BERLIN (Reuters) - German private sector activity jumped to its highest level in a year in January on brisk services business, a survey showed on Thursday, suggesting Europe's largest economy turned a corner at the end of last year.
Markit's composite Purchasing Manager's Index, measuring activity in both manufacturing and services, leaped to 53.6 in January from 50.3 in December, staying above the 50-point line that separates growth from contraction for the second month in a row.
The flash estimate also showed the services sector expanded for the second consecutive month, rising to a 19-month high of 55.3, well above the 52.0 logged in December and the consensus forecast for no change in a Reuters poll of 20 economists.
After proving immune to the euro zone crisis for much of its first 2-1/2 years, Germany's economic growth nearly stalled in the third quarter. It is expected to have contracted in the final quarter, however, as trade with Germany's peers suffered.
"Any disappointment in fourth-quarter growth will be the worst we see in the current economic cycle, and the GDP numbers for the first quarter are going to show a rebound," said Chris Williamson, economist at Markit.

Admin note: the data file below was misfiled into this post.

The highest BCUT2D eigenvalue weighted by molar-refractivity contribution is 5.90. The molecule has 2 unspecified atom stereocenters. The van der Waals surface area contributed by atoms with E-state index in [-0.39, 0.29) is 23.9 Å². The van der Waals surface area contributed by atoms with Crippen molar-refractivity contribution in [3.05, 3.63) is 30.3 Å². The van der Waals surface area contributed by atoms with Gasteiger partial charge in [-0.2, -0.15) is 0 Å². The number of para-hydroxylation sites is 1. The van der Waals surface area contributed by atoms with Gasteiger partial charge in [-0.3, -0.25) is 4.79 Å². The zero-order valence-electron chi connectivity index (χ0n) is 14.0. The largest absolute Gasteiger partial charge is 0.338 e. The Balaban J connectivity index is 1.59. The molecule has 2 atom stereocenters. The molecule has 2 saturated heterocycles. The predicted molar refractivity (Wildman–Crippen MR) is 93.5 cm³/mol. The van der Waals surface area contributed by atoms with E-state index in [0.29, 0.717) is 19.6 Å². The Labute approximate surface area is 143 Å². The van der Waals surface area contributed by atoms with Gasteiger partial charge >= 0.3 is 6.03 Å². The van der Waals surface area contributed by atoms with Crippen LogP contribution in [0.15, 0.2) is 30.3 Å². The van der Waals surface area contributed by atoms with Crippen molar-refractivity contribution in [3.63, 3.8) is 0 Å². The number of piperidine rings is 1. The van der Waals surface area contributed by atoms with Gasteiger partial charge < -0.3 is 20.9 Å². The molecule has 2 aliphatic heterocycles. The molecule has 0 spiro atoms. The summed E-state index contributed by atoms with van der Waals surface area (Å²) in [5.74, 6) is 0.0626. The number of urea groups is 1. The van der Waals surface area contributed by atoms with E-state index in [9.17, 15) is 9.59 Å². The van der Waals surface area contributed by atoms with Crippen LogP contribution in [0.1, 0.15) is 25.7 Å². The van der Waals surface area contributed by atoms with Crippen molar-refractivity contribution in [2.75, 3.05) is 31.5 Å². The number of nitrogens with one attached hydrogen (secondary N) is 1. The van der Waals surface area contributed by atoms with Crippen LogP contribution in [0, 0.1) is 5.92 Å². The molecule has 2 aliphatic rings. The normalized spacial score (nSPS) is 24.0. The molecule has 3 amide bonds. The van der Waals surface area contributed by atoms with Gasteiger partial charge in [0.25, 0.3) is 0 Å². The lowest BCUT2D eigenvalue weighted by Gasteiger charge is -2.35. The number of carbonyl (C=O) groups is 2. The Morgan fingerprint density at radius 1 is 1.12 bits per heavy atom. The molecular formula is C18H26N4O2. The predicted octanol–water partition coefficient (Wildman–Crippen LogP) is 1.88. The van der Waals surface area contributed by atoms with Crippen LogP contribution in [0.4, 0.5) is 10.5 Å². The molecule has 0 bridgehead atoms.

"At the moment we expect quarterly growth of around 0.3 percent, but if we continue to see rises in PMI in February and March, we could see an even stronger recovery from the fourth-quarter disappointment."
Germany's government cut its 2013 growth forecast to 0.4 percent earlier this month after saying the economy likely shrank by 0.5 percent in the final quarter of last year as traditionally strong exports and investment slowed.
Activity in the manufacturing sector picked up, climbing to 48.8 from 46.0, although it remained in contraction territory, which it dropped into last March. A return to growth in output boded well for the months ahead.
The manufacturers' new export orders index rose to 48.2 from 43.8, their strongest level since June 2011.
"Exports are still acting as a drag, but much less so than they have been in prior months," Williamson said.
A slew of upbeat data so far this month have fuelled the view that the new year will see a rebound as low financing costs give companies incentives to invest again, while firms expect that the worst of the euro crisis may be behind them.
In line with that, expectations in the services sector, pointing to business in a year's time, rose to their highest level since May last year after shifting to growth again in December.